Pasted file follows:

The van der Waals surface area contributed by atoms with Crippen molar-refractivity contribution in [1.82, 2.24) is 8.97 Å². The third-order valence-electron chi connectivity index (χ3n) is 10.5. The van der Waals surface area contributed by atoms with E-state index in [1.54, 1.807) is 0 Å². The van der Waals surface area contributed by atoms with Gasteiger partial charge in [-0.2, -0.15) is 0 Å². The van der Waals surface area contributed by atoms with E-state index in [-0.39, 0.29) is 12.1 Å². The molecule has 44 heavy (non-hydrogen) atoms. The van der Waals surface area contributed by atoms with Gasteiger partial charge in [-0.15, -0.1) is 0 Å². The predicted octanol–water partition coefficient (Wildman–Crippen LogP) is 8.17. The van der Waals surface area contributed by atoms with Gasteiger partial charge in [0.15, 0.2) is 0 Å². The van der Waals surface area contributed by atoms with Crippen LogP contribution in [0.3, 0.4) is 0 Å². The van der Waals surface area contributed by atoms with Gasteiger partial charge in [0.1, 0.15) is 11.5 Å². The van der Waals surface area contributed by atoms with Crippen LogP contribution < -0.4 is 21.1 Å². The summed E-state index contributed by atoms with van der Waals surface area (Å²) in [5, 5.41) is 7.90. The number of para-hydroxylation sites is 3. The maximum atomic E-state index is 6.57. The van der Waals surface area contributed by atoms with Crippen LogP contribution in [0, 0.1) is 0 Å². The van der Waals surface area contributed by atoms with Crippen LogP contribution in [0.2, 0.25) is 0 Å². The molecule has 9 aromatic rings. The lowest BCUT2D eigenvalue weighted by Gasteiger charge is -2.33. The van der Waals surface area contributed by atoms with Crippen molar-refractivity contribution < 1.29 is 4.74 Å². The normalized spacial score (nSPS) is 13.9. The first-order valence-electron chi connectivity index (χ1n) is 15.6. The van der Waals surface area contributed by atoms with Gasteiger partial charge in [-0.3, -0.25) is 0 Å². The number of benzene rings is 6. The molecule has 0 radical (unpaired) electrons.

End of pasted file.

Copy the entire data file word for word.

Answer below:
The van der Waals surface area contributed by atoms with Crippen molar-refractivity contribution in [1.82, 2.24) is 8.97 Å². The third-order valence-electron chi connectivity index (χ3n) is 10.5. The van der Waals surface area contributed by atoms with E-state index in [1.54, 1.807) is 0 Å². The van der Waals surface area contributed by atoms with Gasteiger partial charge in [-0.2, -0.15) is 0 Å². The van der Waals surface area contributed by atoms with E-state index in [-0.39, 0.29) is 12.1 Å². The molecule has 44 heavy (non-hydrogen) atoms. The van der Waals surface area contributed by atoms with Gasteiger partial charge in [-0.15, -0.1) is 0 Å². The predicted octanol–water partition coefficient (Wildman–Crippen LogP) is 8.17. The van der Waals surface area contributed by atoms with Gasteiger partial charge in [0.15, 0.2) is 0 Å². The van der Waals surface area contributed by atoms with Crippen LogP contribution in [0.3, 0.4) is 0 Å². The van der Waals surface area contributed by atoms with Gasteiger partial charge in [0.1, 0.15) is 11.5 Å². The van der Waals surface area contributed by atoms with Crippen LogP contribution < -0.4 is 21.1 Å². The summed E-state index contributed by atoms with van der Waals surface area (Å²) in [5, 5.41) is 7.90. The number of para-hydroxylation sites is 3. The maximum atomic E-state index is 6.57. The van der Waals surface area contributed by atoms with Crippen LogP contribution in [0, 0.1) is 0 Å². The van der Waals surface area contributed by atoms with Crippen LogP contribution in [0.2, 0.25) is 0 Å². The molecule has 9 aromatic rings. The lowest BCUT2D eigenvalue weighted by Gasteiger charge is -2.33. The van der Waals surface area contributed by atoms with Crippen molar-refractivity contribution < 1.29 is 4.74 Å². The normalized spacial score (nSPS) is 13.9. The first-order valence-electron chi connectivity index (χ1n) is 15.6. The van der Waals surface area contributed by atoms with Gasteiger partial charge in [-0.3, -0.25) is 0 Å². The number of benzene rings is 6. The molecule has 0 radical (unpaired) electrons.